Introduction by David Isby
Foreword by Jeffrey Ethell

Reprinted by Louisiana State University Press
Baton Rouge, Louisiana 70803
ISBN 0-8071-2013-8
Price $24.95 plus $4.50 s& h
Reviewed by Stephen Stuart

U.S. military field and technical manuals are some of the best sources of information concerning areas of arms and munitions, both domestic and foreign.

During World War II, the U.S. War Department produced handbooks on the German and Japanese armed services. These handbooks, which were revised during the course of the war, allowed officers in the field the chance to study and learn about their enemy from other’s past experiences.

The Handbook On Japanese Military Forces, is an excellent reference work for the World War II enthusiast or those interested in Japanese arms. Not only such diverse topics as arms are covered; Nambu pistols, rifles, grenades, mortars, artillery, and even flame throwers (this is one of the few references available on the Japanese Type 93 and Type 100 flame throwers that I am aware of). The text also includes information on strategy and life of the individual soldier. These chapters are; recruitment and training, field organizations, the Japanese Air Service, Special Forces, and the military police. The chapters on Japanese tactics are; antitank defense, jungle warfare, coastal defense, joint operations, and paratroop operations.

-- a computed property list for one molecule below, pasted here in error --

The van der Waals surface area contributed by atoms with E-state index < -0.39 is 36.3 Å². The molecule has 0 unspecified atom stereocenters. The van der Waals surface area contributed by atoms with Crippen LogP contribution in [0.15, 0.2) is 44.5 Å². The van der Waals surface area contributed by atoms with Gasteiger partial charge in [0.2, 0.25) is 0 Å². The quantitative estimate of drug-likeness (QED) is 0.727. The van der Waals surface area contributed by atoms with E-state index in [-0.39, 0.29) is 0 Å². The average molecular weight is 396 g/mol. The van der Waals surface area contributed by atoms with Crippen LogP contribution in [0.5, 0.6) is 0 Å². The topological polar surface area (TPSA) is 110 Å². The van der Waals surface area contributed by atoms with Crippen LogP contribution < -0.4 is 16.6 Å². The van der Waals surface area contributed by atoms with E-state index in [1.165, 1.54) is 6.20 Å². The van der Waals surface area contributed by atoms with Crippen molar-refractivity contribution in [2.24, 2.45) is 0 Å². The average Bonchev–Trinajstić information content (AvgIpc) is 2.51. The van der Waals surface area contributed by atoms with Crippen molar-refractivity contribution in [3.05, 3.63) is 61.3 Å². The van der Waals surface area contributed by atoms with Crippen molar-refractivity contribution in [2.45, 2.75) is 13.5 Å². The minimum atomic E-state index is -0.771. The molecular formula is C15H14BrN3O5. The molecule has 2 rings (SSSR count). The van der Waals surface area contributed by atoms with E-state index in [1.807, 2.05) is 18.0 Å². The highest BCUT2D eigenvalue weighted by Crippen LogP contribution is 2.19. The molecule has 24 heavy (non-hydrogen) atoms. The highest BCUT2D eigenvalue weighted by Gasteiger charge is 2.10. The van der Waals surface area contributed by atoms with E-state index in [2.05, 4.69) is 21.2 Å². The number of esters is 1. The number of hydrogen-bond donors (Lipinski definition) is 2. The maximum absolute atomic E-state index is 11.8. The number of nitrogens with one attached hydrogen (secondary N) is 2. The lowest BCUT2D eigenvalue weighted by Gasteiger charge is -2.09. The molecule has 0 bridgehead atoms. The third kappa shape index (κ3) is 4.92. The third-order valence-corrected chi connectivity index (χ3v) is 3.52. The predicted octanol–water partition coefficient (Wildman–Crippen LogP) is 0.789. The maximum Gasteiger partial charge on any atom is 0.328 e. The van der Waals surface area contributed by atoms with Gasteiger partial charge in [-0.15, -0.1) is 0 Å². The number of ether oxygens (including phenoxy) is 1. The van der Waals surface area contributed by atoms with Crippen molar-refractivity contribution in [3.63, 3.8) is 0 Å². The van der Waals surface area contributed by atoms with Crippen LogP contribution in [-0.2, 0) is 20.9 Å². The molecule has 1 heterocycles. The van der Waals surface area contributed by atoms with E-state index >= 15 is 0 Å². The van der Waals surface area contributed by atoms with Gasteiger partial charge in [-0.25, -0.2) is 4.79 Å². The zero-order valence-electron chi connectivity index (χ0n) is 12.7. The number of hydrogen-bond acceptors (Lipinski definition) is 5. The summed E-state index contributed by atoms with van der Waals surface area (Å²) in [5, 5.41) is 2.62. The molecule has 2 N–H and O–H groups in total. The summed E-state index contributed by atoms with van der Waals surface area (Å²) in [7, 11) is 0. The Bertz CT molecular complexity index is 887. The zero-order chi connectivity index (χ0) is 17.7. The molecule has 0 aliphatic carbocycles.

As one can imagine, this book truly has it all. Even though it is not an exhaustive work on just weapons, rather, it includes detailed strategy and operations of the Japanese military when this book was original written. This information alone is on a par of it’s own level. This book is defiantly a must read for one to understand the war in the Pacific. Collectors of Japanese military equipment will also find it very useful.

This article first appeared in Small Arms Review V3N11 (August 2000)
and was posted online on February 6, 2015